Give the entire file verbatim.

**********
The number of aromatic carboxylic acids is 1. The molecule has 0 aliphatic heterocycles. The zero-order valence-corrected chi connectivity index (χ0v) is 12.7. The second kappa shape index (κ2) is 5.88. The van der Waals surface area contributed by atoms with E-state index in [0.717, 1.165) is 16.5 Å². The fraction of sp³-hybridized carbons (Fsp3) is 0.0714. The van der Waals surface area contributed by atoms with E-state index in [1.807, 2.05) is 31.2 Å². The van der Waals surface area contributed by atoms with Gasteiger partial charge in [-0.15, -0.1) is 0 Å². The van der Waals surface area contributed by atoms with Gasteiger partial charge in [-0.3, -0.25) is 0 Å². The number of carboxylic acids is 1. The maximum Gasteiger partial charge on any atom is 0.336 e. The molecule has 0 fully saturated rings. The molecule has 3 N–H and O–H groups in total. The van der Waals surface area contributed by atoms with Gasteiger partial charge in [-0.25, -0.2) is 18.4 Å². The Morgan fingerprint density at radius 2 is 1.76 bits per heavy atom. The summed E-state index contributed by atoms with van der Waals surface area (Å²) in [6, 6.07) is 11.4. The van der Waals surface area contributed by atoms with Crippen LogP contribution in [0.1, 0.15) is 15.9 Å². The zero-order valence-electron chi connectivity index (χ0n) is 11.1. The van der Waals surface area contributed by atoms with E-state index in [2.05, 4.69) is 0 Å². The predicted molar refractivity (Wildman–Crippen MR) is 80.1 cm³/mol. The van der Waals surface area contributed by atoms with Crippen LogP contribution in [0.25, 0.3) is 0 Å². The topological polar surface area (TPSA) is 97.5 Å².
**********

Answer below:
The number of aromatic carboxylic acids is 1. The molecule has 0 aliphatic heterocycles. The zero-order valence-corrected chi connectivity index (χ0v) is 12.7. The second kappa shape index (κ2) is 5.88. The van der Waals surface area contributed by atoms with E-state index in [0.717, 1.165) is 16.5 Å². The fraction of sp³-hybridized carbons (Fsp3) is 0.0714. The van der Waals surface area contributed by atoms with E-state index in [1.807, 2.05) is 31.2 Å². The van der Waals surface area contributed by atoms with Gasteiger partial charge in [-0.15, -0.1) is 0 Å². The van der Waals surface area contributed by atoms with Gasteiger partial charge in [-0.3, -0.25) is 0 Å². The number of carboxylic acids is 1. The maximum Gasteiger partial charge on any atom is 0.336 e. The molecule has 0 fully saturated rings. The molecule has 3 N–H and O–H groups in total. The van der Waals surface area contributed by atoms with Gasteiger partial charge in [-0.25, -0.2) is 18.4 Å². The Morgan fingerprint density at radius 2 is 1.76 bits per heavy atom. The summed E-state index contributed by atoms with van der Waals surface area (Å²) in [6, 6.07) is 11.4. The van der Waals surface area contributed by atoms with Crippen LogP contribution in [0.1, 0.15) is 15.9 Å². The zero-order valence-electron chi connectivity index (χ0n) is 11.1. The van der Waals surface area contributed by atoms with E-state index in [2.05, 4.69) is 0 Å². The predicted molar refractivity (Wildman–Crippen MR) is 80.1 cm³/mol. The van der Waals surface area contributed by atoms with Crippen LogP contribution in [0.25, 0.3) is 0 Å². The topological polar surface area (TPSA) is 97.5 Å².